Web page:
The agreement with Karbon-X is the latest in a string of previously announced carbon removals MoUs involving Drax Group, including those with Respira and C-Zero.

Drax Group also launched a new independent business unit earlier this year that is focused on “becoming the global leader in large-scale carbon removals.” Drax contends that large-scale carbon removal, such as that it says is achievable via BECCS, is widely regarded by the scientific community as being critical to meeting the challenge of moving faster to tackle the climate emergency.

The new business unit, based in Houston, USA, will oversee the development and construction of Drax’s new-build BECCS plants in the US and internationally, and it will work with a coalition of strategic partners to focus on its goal of removing at least 6 Mt of CO2 per year from the atmosphere.

Drax Group draws attention to research published by Foresight Transitions, a consultancy led by a team from Imperial College, UK, which concludes that BECCS is necessary to help the United States achieve its ambitious decarbonisation scenarios, deliver a zero-carbon power system by 2035 and become net-negative by 2050. The study concludes that the integration of BECCS is cost-effective, more so than other technologies, whilst having the potential to strengthen system reliability across the three major regional grids in the USA (CAISO, MISO, and ERCOT) and reducing interconnection delays.

Drax describes BECCS as a “carbon removal technology that uses sustainably sourced biomass to generate renewable energy while permanently sequestering the carbon underground.” Measuring the impact of these “high-quality” carbon removals is more straightforward than for other solutions, such as “nature-based” removals, Drax contends, “resulting in high demand” – although Drax has critics who question the sustainability of its BECCS strategy and draw attention to the very large government subsidies it has attracted.

Karbon-X intends to sell the credits it purchases from Drax on the voluntary carbon market, enabling individuals and organisations to achieve their own emissions reduction targets. It is said to follow “a stringent set of guidelines to ensure it selects only high-quality projects and providers, like BECCS by Drax.”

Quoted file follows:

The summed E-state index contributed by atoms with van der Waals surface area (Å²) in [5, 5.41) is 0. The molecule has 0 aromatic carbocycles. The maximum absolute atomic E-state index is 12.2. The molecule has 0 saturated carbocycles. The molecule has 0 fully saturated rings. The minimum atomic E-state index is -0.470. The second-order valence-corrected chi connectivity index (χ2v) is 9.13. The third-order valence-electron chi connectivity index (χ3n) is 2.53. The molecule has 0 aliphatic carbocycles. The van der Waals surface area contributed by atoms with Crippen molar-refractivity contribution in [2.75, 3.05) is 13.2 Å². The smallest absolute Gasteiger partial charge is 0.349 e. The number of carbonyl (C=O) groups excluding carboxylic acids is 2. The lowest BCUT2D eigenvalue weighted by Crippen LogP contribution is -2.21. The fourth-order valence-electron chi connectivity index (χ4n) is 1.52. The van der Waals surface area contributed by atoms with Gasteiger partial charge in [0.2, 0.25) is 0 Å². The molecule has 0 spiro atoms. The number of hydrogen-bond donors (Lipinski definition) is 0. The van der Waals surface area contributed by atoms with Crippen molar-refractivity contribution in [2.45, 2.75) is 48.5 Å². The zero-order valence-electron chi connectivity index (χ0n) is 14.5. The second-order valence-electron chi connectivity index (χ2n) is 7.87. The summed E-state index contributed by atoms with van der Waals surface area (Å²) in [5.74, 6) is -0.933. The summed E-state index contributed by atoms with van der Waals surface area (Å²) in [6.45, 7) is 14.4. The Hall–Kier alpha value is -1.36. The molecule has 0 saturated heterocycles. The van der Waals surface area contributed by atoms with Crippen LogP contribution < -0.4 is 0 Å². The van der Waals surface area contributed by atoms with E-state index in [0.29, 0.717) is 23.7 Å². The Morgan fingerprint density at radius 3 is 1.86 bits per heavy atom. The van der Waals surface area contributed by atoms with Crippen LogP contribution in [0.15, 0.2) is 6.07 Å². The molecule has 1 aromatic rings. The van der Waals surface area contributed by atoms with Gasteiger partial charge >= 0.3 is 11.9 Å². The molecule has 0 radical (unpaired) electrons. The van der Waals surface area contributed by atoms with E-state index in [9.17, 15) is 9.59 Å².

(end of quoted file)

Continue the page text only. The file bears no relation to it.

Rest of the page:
In 2019, Drax Group announced a “world-leading” ambition to be carbon negative by 2030, installing BECCS technology at two units of its power plant in Yorkshire, UK, once the biggest coal fired power station in Western Europe.

This Drax BECCS project has recently received planning approval, with the granting of a Development Consent Order.

Drax power station currently has four biomass fuelled generating units and produces around 4% of the country’s power and “9% of its renewable electricity”, Drax says.

It argues that BECCS is “currently the only credible large-scale technology that can both deliver carbon removals and generate renewable power.”

The BECCS plans for Drax would enable it to “play a critical role in supporting UK energy security and would enable it to remove approximately 8 million tonnes of carbon dioxide per year when both units are fully operational.”

Recent Baringa analysis, quoted by Drax Group, found that delivering BECCS at the Drax power station could, if implemented, “save the UK £15bn in whole economy costs between 2030 and 2050 providing a more efficient, cost effective and straightforward pathway to meeting net zero targets than other potential options.”

Drax Group says it “plans to invest billions in its BECCS plans, subject to the right support from the UK government.”

The DCO decision letter makes it clear that the planning authority was satisfied that a 95% capture efficiency could be achieved by the proposed BECCS scheme at the Drax site and that it was reasonable to treat biomass combustion emissions as zero rated. It was also concluded that that over the whole life of the project “there would be negative GHG emissions due to carbon captured in the operational phase.”

A further significant recent development for Drax CCS plans was the memorandum of understanding signed with Viking CCS, the Humber, UK, based CO2 transportation and storage network led by Harbour Energy, together with partner bp, to assess options for transport and storage of CO2 in the Humber region.

The MoU will see the companies work together on an early pipeline study to explore options that could connect Drax power station to the depleted Viking gas fields in the southern North Sea.

Once operational, and subject to a final investment decision, the Viking CCS cluster could capture and store up to 10 million tonnes of UK CO2 emissions per annum by 2030 and up to 15 million tonnes by 2035.

Image: Drax power plant site, UK (courtesy of Drax Group)